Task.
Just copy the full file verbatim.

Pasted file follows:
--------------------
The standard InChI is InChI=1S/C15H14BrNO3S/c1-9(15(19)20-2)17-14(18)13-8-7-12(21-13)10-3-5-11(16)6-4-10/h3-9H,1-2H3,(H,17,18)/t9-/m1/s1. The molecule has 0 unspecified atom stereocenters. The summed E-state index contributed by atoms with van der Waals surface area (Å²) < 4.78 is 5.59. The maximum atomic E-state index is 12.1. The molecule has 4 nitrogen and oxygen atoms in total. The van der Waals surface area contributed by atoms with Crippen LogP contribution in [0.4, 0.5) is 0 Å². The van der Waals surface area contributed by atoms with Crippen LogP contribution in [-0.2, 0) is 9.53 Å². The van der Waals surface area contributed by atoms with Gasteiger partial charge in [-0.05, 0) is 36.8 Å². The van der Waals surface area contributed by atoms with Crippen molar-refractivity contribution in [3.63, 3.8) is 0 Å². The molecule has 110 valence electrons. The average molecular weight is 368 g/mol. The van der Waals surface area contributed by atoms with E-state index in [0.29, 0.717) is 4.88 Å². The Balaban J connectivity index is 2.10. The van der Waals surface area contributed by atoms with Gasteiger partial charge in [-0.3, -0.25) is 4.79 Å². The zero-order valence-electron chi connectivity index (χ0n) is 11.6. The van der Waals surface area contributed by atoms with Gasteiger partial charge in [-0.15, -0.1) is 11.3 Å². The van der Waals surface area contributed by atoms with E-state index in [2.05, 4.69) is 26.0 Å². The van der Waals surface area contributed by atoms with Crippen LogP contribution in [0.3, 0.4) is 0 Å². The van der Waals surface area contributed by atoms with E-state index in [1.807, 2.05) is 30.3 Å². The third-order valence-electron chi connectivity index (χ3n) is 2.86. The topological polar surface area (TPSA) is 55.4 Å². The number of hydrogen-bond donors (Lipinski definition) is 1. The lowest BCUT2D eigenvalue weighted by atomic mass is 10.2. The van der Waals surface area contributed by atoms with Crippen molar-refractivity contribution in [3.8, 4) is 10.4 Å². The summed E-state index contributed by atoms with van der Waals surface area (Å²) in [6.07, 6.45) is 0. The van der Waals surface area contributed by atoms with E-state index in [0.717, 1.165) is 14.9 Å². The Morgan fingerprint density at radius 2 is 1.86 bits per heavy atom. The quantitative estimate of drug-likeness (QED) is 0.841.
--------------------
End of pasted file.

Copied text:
The standard InChI is InChI=1S/C15H14BrNO3S/c1-9(15(19)20-2)17-14(18)13-8-7-12(21-13)10-3-5-11(16)6-4-10/h3-9H,1-2H3,(H,17,18)/t9-/m1/s1. The molecule has 0 unspecified atom stereocenters. The summed E-state index contributed by atoms with van der Waals surface area (Å²) < 4.78 is 5.59. The maximum atomic E-state index is 12.1. The molecule has 4 nitrogen and oxygen atoms in total. The van der Waals surface area contributed by atoms with Crippen LogP contribution in [0.4, 0.5) is 0 Å². The van der Waals surface area contributed by atoms with Crippen LogP contribution in [-0.2, 0) is 9.53 Å². The van der Waals surface area contributed by atoms with Gasteiger partial charge in [-0.05, 0) is 36.8 Å². The van der Waals surface area contributed by atoms with Crippen molar-refractivity contribution in [3.63, 3.8) is 0 Å². The molecule has 110 valence electrons. The average molecular weight is 368 g/mol. The van der Waals surface area contributed by atoms with E-state index in [0.29, 0.717) is 4.88 Å². The Balaban J connectivity index is 2.10. The van der Waals surface area contributed by atoms with Gasteiger partial charge in [-0.3, -0.25) is 4.79 Å². The zero-order valence-electron chi connectivity index (χ0n) is 11.6. The van der Waals surface area contributed by atoms with Gasteiger partial charge in [-0.15, -0.1) is 11.3 Å². The van der Waals surface area contributed by atoms with E-state index in [2.05, 4.69) is 26.0 Å². The van der Waals surface area contributed by atoms with Crippen LogP contribution in [0.3, 0.4) is 0 Å². The van der Waals surface area contributed by atoms with E-state index in [1.807, 2.05) is 30.3 Å². The third-order valence-electron chi connectivity index (χ3n) is 2.86. The topological polar surface area (TPSA) is 55.4 Å². The number of hydrogen-bond donors (Lipinski definition) is 1. The lowest BCUT2D eigenvalue weighted by atomic mass is 10.2. The van der Waals surface area contributed by atoms with Crippen molar-refractivity contribution in [3.8, 4) is 10.4 Å². The summed E-state index contributed by atoms with van der Waals surface area (Å²) in [6.07, 6.45) is 0. The van der Waals surface area contributed by atoms with E-state index in [0.717, 1.165) is 14.9 Å². The Morgan fingerprint density at radius 2 is 1.86 bits per heavy atom. The quantitative estimate of drug-likeness (QED) is 0.841.